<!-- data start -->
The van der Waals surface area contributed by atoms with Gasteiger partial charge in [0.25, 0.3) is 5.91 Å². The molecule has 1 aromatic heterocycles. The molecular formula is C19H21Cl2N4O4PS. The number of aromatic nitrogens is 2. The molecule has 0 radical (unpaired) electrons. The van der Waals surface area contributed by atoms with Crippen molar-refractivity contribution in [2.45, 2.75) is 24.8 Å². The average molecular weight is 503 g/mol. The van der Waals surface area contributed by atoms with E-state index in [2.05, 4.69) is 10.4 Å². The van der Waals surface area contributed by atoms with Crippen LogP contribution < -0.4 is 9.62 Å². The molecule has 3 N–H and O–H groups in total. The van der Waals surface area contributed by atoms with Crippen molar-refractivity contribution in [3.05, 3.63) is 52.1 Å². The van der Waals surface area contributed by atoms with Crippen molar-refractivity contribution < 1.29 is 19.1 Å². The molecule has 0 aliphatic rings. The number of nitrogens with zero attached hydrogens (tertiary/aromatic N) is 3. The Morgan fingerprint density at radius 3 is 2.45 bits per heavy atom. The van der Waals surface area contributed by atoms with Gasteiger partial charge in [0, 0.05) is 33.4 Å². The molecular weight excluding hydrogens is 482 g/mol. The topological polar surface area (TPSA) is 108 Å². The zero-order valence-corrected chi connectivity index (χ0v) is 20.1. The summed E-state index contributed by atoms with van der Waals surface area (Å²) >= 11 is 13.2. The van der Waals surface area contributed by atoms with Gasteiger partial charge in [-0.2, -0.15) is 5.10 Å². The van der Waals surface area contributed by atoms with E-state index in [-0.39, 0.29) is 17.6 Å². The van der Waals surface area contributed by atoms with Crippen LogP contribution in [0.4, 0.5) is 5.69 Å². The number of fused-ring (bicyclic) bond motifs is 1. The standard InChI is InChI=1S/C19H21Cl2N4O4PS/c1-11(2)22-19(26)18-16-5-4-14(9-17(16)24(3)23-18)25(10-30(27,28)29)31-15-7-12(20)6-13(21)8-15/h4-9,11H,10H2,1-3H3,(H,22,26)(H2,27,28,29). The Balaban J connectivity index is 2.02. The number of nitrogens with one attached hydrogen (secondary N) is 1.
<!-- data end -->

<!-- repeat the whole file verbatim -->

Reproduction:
The van der Waals surface area contributed by atoms with Gasteiger partial charge in [0.25, 0.3) is 5.91 Å². The molecule has 1 aromatic heterocycles. The molecular formula is C19H21Cl2N4O4PS. The number of aromatic nitrogens is 2. The molecule has 0 radical (unpaired) electrons. The van der Waals surface area contributed by atoms with Crippen molar-refractivity contribution in [2.45, 2.75) is 24.8 Å². The average molecular weight is 503 g/mol. The van der Waals surface area contributed by atoms with E-state index in [2.05, 4.69) is 10.4 Å². The van der Waals surface area contributed by atoms with Crippen LogP contribution < -0.4 is 9.62 Å². The molecule has 3 N–H and O–H groups in total. The van der Waals surface area contributed by atoms with Crippen molar-refractivity contribution in [3.05, 3.63) is 52.1 Å². The van der Waals surface area contributed by atoms with Crippen molar-refractivity contribution < 1.29 is 19.1 Å². The molecule has 0 aliphatic rings. The number of nitrogens with zero attached hydrogens (tertiary/aromatic N) is 3. The Morgan fingerprint density at radius 3 is 2.45 bits per heavy atom. The van der Waals surface area contributed by atoms with Gasteiger partial charge in [0, 0.05) is 33.4 Å². The molecular weight excluding hydrogens is 482 g/mol. The topological polar surface area (TPSA) is 108 Å². The zero-order valence-corrected chi connectivity index (χ0v) is 20.1. The summed E-state index contributed by atoms with van der Waals surface area (Å²) >= 11 is 13.2. The van der Waals surface area contributed by atoms with Gasteiger partial charge in [-0.2, -0.15) is 5.10 Å². The van der Waals surface area contributed by atoms with E-state index in [-0.39, 0.29) is 17.6 Å². The van der Waals surface area contributed by atoms with Crippen LogP contribution in [0.4, 0.5) is 5.69 Å². The number of fused-ring (bicyclic) bond motifs is 1. The standard InChI is InChI=1S/C19H21Cl2N4O4PS/c1-11(2)22-19(26)18-16-5-4-14(9-17(16)24(3)23-18)25(10-30(27,28)29)31-15-7-12(20)6-13(21)8-15/h4-9,11H,10H2,1-3H3,(H,22,26)(H2,27,28,29). The Balaban J connectivity index is 2.02. The number of nitrogens with one attached hydrogen (secondary N) is 1.